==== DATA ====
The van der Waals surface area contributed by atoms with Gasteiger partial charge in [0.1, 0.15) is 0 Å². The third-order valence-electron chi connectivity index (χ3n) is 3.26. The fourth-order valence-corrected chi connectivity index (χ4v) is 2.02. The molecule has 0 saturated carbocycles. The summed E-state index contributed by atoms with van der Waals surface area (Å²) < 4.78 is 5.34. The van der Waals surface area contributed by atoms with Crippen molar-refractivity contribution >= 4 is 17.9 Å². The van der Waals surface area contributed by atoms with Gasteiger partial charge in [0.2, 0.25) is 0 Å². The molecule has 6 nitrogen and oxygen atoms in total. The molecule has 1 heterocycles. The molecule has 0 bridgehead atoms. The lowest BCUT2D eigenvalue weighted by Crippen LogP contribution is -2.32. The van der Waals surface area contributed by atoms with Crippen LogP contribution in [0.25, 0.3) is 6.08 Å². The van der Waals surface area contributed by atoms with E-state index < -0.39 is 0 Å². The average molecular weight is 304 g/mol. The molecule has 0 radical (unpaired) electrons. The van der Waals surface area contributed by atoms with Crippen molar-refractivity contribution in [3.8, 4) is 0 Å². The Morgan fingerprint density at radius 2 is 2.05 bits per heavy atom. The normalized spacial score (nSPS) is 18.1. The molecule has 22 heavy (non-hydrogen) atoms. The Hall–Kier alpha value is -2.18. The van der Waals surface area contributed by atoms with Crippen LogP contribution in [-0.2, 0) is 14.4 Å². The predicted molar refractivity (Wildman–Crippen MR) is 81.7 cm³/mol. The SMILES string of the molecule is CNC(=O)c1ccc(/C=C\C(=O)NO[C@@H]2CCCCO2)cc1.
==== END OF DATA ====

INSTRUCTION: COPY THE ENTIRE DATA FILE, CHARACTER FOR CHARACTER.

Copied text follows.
The van der Waals surface area contributed by atoms with Gasteiger partial charge in [0.1, 0.15) is 0 Å². The third-order valence-electron chi connectivity index (χ3n) is 3.26. The fourth-order valence-corrected chi connectivity index (χ4v) is 2.02. The molecule has 0 saturated carbocycles. The summed E-state index contributed by atoms with van der Waals surface area (Å²) < 4.78 is 5.34. The van der Waals surface area contributed by atoms with Crippen molar-refractivity contribution >= 4 is 17.9 Å². The van der Waals surface area contributed by atoms with Gasteiger partial charge in [0.2, 0.25) is 0 Å². The molecule has 6 nitrogen and oxygen atoms in total. The molecule has 1 heterocycles. The molecule has 0 bridgehead atoms. The lowest BCUT2D eigenvalue weighted by Crippen LogP contribution is -2.32. The van der Waals surface area contributed by atoms with Crippen LogP contribution in [0.25, 0.3) is 6.08 Å². The van der Waals surface area contributed by atoms with E-state index < -0.39 is 0 Å². The average molecular weight is 304 g/mol. The molecule has 0 radical (unpaired) electrons. The van der Waals surface area contributed by atoms with Crippen molar-refractivity contribution in [3.8, 4) is 0 Å². The Morgan fingerprint density at radius 2 is 2.05 bits per heavy atom. The normalized spacial score (nSPS) is 18.1. The molecule has 22 heavy (non-hydrogen) atoms. The Hall–Kier alpha value is -2.18. The van der Waals surface area contributed by atoms with Crippen LogP contribution in [-0.2, 0) is 14.4 Å². The predicted molar refractivity (Wildman–Crippen MR) is 81.7 cm³/mol. The SMILES string of the molecule is CNC(=O)c1ccc(/C=C\C(=O)NO[C@@H]2CCCCO2)cc1.